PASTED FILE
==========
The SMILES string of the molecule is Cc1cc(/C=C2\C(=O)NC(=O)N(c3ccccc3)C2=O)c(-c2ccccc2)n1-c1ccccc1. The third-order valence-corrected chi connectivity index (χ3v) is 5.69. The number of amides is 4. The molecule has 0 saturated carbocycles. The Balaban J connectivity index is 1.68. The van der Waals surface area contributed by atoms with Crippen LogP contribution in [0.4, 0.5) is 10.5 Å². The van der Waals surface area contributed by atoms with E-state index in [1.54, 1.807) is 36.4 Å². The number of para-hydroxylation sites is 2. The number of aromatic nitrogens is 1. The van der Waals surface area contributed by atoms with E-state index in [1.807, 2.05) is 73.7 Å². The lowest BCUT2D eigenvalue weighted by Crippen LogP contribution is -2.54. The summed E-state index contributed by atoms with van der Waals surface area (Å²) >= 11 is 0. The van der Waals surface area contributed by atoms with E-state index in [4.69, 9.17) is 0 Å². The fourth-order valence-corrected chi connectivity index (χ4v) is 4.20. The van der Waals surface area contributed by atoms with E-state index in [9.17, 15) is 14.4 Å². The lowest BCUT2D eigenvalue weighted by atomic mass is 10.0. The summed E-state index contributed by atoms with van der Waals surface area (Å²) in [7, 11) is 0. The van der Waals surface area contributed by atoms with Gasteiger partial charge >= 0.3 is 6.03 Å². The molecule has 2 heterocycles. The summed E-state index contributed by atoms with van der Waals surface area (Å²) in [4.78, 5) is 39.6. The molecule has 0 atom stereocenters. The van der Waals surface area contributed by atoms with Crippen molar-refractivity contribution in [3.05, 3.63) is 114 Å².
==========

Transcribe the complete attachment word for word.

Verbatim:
The SMILES string of the molecule is Cc1cc(/C=C2\C(=O)NC(=O)N(c3ccccc3)C2=O)c(-c2ccccc2)n1-c1ccccc1. The third-order valence-corrected chi connectivity index (χ3v) is 5.69. The number of amides is 4. The molecule has 0 saturated carbocycles. The Balaban J connectivity index is 1.68. The van der Waals surface area contributed by atoms with Crippen LogP contribution in [0.4, 0.5) is 10.5 Å². The van der Waals surface area contributed by atoms with E-state index in [1.54, 1.807) is 36.4 Å². The number of para-hydroxylation sites is 2. The number of aromatic nitrogens is 1. The van der Waals surface area contributed by atoms with E-state index in [1.807, 2.05) is 73.7 Å². The lowest BCUT2D eigenvalue weighted by Crippen LogP contribution is -2.54. The summed E-state index contributed by atoms with van der Waals surface area (Å²) >= 11 is 0. The van der Waals surface area contributed by atoms with E-state index in [4.69, 9.17) is 0 Å². The fourth-order valence-corrected chi connectivity index (χ4v) is 4.20. The van der Waals surface area contributed by atoms with E-state index in [9.17, 15) is 14.4 Å². The lowest BCUT2D eigenvalue weighted by atomic mass is 10.0. The summed E-state index contributed by atoms with van der Waals surface area (Å²) in [7, 11) is 0. The van der Waals surface area contributed by atoms with Gasteiger partial charge >= 0.3 is 6.03 Å². The molecule has 2 heterocycles. The summed E-state index contributed by atoms with van der Waals surface area (Å²) in [4.78, 5) is 39.6. The molecule has 0 atom stereocenters. The van der Waals surface area contributed by atoms with Crippen molar-refractivity contribution in [3.05, 3.63) is 114 Å².